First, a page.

In the present case, defendant made a motion to dismiss both charges at the close of the State's evidence. At the close of all the evidence, defense counsel made the following statement:
        Your Honor, I would ask you, on the second degree kidnapping, to dismiss that. As to the common-law robbery, you've heard both sides, Your Honor. It's really an issue of credibility for the jury to determine whether or not they believe that the common-law robbery took place.
    Although defendant renewed his motion to dismiss the second degree kidnapping, he did not do so with respect to the common law robbery charge. Rather, defense counsel conceded that the common law robbery charge should be submitted to the jury. As such, the ruling on the motion to dismiss the common law robbery has not been preserved for appellate review.
    With respect to the second degree kidnapping charge, defendant specifically contends that the trial court erred by not dismissing the charge because any confinement or restraint of Crosby by the defendant was an integral part of the alleged common law robbery rather than a separate, independent act as required by law. Defendant further contends that any subsequent assaults to or restraints of Crosby by the defendant happened after the alleged common law robbery had occurred. We do not agree.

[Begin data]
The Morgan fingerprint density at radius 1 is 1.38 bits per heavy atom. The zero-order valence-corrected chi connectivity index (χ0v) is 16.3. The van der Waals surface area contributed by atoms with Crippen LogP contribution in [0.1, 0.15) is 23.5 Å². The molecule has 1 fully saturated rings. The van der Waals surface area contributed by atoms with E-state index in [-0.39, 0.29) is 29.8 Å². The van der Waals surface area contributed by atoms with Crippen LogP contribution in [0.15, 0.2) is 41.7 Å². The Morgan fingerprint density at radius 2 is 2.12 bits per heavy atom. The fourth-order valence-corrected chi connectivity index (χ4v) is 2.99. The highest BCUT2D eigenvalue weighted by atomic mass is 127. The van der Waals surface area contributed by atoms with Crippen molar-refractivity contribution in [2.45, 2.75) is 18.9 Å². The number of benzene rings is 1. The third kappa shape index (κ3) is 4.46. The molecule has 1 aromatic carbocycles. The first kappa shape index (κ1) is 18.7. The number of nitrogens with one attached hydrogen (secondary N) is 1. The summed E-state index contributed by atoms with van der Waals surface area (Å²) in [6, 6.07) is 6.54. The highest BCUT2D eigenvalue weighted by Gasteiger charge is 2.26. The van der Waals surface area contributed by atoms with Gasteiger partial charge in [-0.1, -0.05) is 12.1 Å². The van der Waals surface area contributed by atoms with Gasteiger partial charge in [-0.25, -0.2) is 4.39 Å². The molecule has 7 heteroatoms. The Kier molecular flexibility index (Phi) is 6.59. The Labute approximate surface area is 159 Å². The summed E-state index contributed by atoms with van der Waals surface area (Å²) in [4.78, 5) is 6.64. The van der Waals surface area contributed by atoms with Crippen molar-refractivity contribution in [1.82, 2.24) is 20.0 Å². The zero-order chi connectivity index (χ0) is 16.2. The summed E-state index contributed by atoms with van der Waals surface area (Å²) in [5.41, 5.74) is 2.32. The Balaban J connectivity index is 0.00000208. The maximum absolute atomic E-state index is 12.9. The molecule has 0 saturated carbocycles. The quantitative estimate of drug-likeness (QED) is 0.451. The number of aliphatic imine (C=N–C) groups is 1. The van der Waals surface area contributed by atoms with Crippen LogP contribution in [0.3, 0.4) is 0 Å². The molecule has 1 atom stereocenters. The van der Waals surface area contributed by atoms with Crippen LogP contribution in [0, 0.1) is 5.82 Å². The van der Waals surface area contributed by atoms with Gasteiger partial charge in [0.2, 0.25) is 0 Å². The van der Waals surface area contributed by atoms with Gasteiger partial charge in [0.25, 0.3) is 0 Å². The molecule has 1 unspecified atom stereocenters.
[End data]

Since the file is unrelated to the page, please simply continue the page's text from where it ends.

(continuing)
When ruling on a motion to dismiss, “the trial court must determine only whether there is substantial evidence of each essential element of the offense charged and of the defendant beingthe perpetrator of the offense.” State v. Crawford, 344 N.C. 65, 73, 472 S.E.2d 920, 925 (1996). “Evidence is substantial if it is relevant and adequate to convince a reasonable mind to accept a conclusion.” State v. Robinson, 355 N.C. 320, 336, 561 S.E.2d 245, 255-56 (2002). “In considering a motion to dismiss, the trial court must analyze the evidence in the light most favorable to the State and give the State the benefit of every reasonable inference from the evidence.” Id. (citation omitted). “The trial court must also resolve any contradictions in the evidence in the State's favor.” Id. (citation omitted). “The trial court does not weigh the evidence, consider evidence unfavorable to the State, or determine any witness' credibility.” Id. (citation omitted). “[T]he rule for determining the sufficiency of evidence is the same whether the evidence is completely circumstantial, completely direct, or both.” State v. Wright, 302 N.C. 122, 126, 273 S.E.2d 699, 703 (1981).